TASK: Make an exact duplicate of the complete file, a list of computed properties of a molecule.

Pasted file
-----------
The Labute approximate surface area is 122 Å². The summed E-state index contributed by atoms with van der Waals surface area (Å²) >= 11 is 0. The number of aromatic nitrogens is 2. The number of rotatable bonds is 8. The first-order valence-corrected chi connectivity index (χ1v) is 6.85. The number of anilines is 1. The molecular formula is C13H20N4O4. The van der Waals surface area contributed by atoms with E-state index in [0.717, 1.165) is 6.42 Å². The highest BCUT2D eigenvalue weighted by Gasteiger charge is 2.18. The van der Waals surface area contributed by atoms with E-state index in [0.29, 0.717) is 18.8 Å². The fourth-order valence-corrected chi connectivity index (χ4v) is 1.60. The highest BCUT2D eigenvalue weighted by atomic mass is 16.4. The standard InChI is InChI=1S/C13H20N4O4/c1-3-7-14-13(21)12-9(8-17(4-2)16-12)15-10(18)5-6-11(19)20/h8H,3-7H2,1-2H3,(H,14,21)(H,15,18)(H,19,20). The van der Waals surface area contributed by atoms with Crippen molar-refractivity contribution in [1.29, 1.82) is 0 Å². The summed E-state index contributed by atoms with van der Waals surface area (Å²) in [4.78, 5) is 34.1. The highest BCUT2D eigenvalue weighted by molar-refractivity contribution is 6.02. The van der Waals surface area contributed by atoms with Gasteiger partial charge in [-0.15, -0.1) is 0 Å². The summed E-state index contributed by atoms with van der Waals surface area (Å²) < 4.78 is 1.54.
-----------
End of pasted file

The Labute approximate surface area is 122 Å². The summed E-state index contributed by atoms with van der Waals surface area (Å²) >= 11 is 0. The number of aromatic nitrogens is 2. The number of rotatable bonds is 8. The first-order valence-corrected chi connectivity index (χ1v) is 6.85. The number of anilines is 1. The molecular formula is C13H20N4O4. The van der Waals surface area contributed by atoms with E-state index in [0.717, 1.165) is 6.42 Å². The highest BCUT2D eigenvalue weighted by Gasteiger charge is 2.18. The van der Waals surface area contributed by atoms with E-state index in [0.29, 0.717) is 18.8 Å². The fourth-order valence-corrected chi connectivity index (χ4v) is 1.60. The highest BCUT2D eigenvalue weighted by atomic mass is 16.4. The standard InChI is InChI=1S/C13H20N4O4/c1-3-7-14-13(21)12-9(8-17(4-2)16-12)15-10(18)5-6-11(19)20/h8H,3-7H2,1-2H3,(H,14,21)(H,15,18)(H,19,20). The van der Waals surface area contributed by atoms with Crippen molar-refractivity contribution in [1.29, 1.82) is 0 Å². The summed E-state index contributed by atoms with van der Waals surface area (Å²) in [4.78, 5) is 34.1. The highest BCUT2D eigenvalue weighted by molar-refractivity contribution is 6.02. The van der Waals surface area contributed by atoms with Gasteiger partial charge in [-0.15, -0.1) is 0 Å². The summed E-state index contributed by atoms with van der Waals surface area (Å²) < 4.78 is 1.54.